by Chris Ryan | 12.20.14 | 9:11 PM ET
Tired of hearing pundits pontificating about Cuba, Chris Ryan wanted to see the island for himself -- before the coming of Best Western and American Express
by Eva Holland | 06.04.14 | 3:22 PM ET
Long before "Fear and Loathing," Hunter S. Thompson roamed South America. Eva Holland interviews author Brian Kevin about following in his footsteps decades later.
by Jim Benning | 04.02.12 | 5:19 PM ET
Indeed, the Nobel Peace Prize winner’s election to a parliamentary seat “may further fuel demand,” reports Jayne Clark at USA Today.
But then, travel to the country formerly known as Burma was already on the rise, thanks in part to a growing sense of optimism that positive changes are afoot in the country.
Tourist arrivals rose by 20% in 2011, according to the Myanmar Times, though the 816,000 tally is dwarfed by the 19 million tourists who visited neighboring Thailand.
A number of U.S.-based tour operators are for the first time offering tours to the once-reclusive nation. Demand for Overseas Adventure Travel’s Burma tours is so great, the Boston-based company has increased its 2012 departures from 40 to 61 and is hoping to schedule more.
At any rate, it’s good to see.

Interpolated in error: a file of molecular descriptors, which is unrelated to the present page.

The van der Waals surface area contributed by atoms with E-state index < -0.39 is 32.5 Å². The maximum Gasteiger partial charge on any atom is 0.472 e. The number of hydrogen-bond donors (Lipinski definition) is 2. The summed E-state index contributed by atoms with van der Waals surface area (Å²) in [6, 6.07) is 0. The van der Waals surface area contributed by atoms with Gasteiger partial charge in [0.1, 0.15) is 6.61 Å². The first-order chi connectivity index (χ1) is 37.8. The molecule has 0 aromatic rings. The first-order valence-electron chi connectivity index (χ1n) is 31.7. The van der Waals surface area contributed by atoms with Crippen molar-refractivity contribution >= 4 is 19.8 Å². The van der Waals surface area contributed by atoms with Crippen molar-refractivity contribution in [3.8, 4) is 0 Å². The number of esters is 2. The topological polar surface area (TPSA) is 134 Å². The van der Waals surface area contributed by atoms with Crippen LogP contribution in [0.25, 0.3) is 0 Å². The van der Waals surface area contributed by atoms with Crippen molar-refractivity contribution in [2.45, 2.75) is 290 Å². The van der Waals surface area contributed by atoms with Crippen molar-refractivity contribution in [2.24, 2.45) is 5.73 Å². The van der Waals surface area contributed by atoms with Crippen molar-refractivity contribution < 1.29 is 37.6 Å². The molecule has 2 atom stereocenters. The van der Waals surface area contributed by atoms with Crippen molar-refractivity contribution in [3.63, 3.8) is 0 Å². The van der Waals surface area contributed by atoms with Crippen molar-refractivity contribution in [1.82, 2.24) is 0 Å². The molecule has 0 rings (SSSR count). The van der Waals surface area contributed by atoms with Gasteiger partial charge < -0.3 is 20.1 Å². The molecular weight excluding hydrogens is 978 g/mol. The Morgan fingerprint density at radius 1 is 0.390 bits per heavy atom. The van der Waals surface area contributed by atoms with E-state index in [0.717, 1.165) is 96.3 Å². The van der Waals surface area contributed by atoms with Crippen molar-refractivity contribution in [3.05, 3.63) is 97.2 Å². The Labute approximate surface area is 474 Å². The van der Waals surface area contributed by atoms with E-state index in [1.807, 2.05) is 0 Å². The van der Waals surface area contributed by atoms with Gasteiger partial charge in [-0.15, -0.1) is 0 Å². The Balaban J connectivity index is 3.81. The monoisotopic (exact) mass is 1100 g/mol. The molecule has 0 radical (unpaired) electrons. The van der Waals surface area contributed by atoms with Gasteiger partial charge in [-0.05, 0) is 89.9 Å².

by Jim Benning | 01.25.12 | 6:12 PM ET
Arab American composer Mohammed Fairouz watched the uprising in Tahrir Square on TV a year ago today. As he looked on, with the volume off, he began composing a piece of music. “Tahrir for Clarinet and Orchestra,” now complete, is “the first movement of what will eventually become a concerto in three movements,” according to a fascinating report on PRI’s The World.
You can hear the movement in its entirety below, but the radio segment is well worth a listen, particularly Fairouz discussing the various facets of the uprising he was trying to evoke through the music.
by Jim Benning | 11.02.11 | 12:40 PM ET
Jim Benning asks the musician about his new book of photographs and how travel has humbled him
by Michael Yessis | 09.27.11 | 5:16 PM ET
Also: A little scary. Ellen Nakashima and William Wan illuminate the conditions business travelers and government officials are presumed to face when traveling to China and some other countries. From the Washington Post:
Security experts also warn about Russia, Israel and even France, which in the 1990s reportedly bugged first-class airplane cabins to capture business travelers’ conversations. Many other countries, including the United States, spy on one another for national security purposes.
But China’s brazen use of cyber-espionage stands out because the focus is often corporate, part of a broader government strategy to help develop the country’s economy, according to experts who advise American businesses and government agencies.
“I’ve been told that if you use an iPhone or BlackBerry, everything on it—contacts, calendar, e-mails—can be downloaded in a second. All it takes is someone sitting near you on a subway waiting for you to turn it on, and they’ve got it,” said Kenneth Lieberthal, a former senior White House official for Asia who is at the Brookings Institution.
One anonymous security expert buys a new iPad when s/he visits China, then never uses it again.